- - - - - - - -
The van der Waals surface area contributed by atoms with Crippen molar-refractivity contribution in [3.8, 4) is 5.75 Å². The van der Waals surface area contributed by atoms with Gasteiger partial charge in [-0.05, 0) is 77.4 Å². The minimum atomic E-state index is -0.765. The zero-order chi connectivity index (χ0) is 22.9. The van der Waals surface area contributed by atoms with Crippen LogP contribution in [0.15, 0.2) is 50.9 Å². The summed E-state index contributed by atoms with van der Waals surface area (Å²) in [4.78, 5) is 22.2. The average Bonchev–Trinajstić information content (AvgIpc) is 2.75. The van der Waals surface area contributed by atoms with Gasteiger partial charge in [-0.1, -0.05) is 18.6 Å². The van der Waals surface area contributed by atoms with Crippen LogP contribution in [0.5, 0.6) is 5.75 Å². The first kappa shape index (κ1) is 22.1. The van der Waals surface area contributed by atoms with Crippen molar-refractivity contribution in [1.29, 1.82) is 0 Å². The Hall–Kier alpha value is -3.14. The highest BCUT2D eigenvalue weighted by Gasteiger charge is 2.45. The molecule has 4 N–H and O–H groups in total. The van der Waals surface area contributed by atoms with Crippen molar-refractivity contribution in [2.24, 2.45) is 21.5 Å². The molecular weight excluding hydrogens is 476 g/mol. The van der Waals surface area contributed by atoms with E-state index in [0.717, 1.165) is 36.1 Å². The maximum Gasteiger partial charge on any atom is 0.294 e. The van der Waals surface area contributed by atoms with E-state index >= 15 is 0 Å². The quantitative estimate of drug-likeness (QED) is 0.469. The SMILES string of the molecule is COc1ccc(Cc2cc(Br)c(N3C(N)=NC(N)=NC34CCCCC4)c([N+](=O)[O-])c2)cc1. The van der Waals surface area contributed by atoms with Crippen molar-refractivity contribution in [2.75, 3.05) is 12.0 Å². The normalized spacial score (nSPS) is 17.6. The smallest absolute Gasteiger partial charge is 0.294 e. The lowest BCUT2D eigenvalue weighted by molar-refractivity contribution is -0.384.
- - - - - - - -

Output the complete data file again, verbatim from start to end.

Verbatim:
The van der Waals surface area contributed by atoms with Crippen molar-refractivity contribution in [3.8, 4) is 5.75 Å². The van der Waals surface area contributed by atoms with Gasteiger partial charge in [-0.05, 0) is 77.4 Å². The minimum atomic E-state index is -0.765. The zero-order chi connectivity index (χ0) is 22.9. The van der Waals surface area contributed by atoms with Crippen LogP contribution in [0.15, 0.2) is 50.9 Å². The summed E-state index contributed by atoms with van der Waals surface area (Å²) in [4.78, 5) is 22.2. The average Bonchev–Trinajstić information content (AvgIpc) is 2.75. The van der Waals surface area contributed by atoms with Gasteiger partial charge in [-0.1, -0.05) is 18.6 Å². The van der Waals surface area contributed by atoms with Crippen LogP contribution in [0.5, 0.6) is 5.75 Å². The first kappa shape index (κ1) is 22.1. The van der Waals surface area contributed by atoms with Crippen molar-refractivity contribution in [1.29, 1.82) is 0 Å². The Hall–Kier alpha value is -3.14. The highest BCUT2D eigenvalue weighted by Gasteiger charge is 2.45. The molecule has 4 N–H and O–H groups in total. The van der Waals surface area contributed by atoms with Crippen molar-refractivity contribution in [2.24, 2.45) is 21.5 Å². The molecular weight excluding hydrogens is 476 g/mol. The van der Waals surface area contributed by atoms with E-state index in [0.717, 1.165) is 36.1 Å². The maximum Gasteiger partial charge on any atom is 0.294 e. The van der Waals surface area contributed by atoms with E-state index >= 15 is 0 Å². The quantitative estimate of drug-likeness (QED) is 0.469. The SMILES string of the molecule is COc1ccc(Cc2cc(Br)c(N3C(N)=NC(N)=NC34CCCCC4)c([N+](=O)[O-])c2)cc1. The van der Waals surface area contributed by atoms with Crippen molar-refractivity contribution in [2.75, 3.05) is 12.0 Å². The normalized spacial score (nSPS) is 17.6. The smallest absolute Gasteiger partial charge is 0.294 e. The lowest BCUT2D eigenvalue weighted by molar-refractivity contribution is -0.384.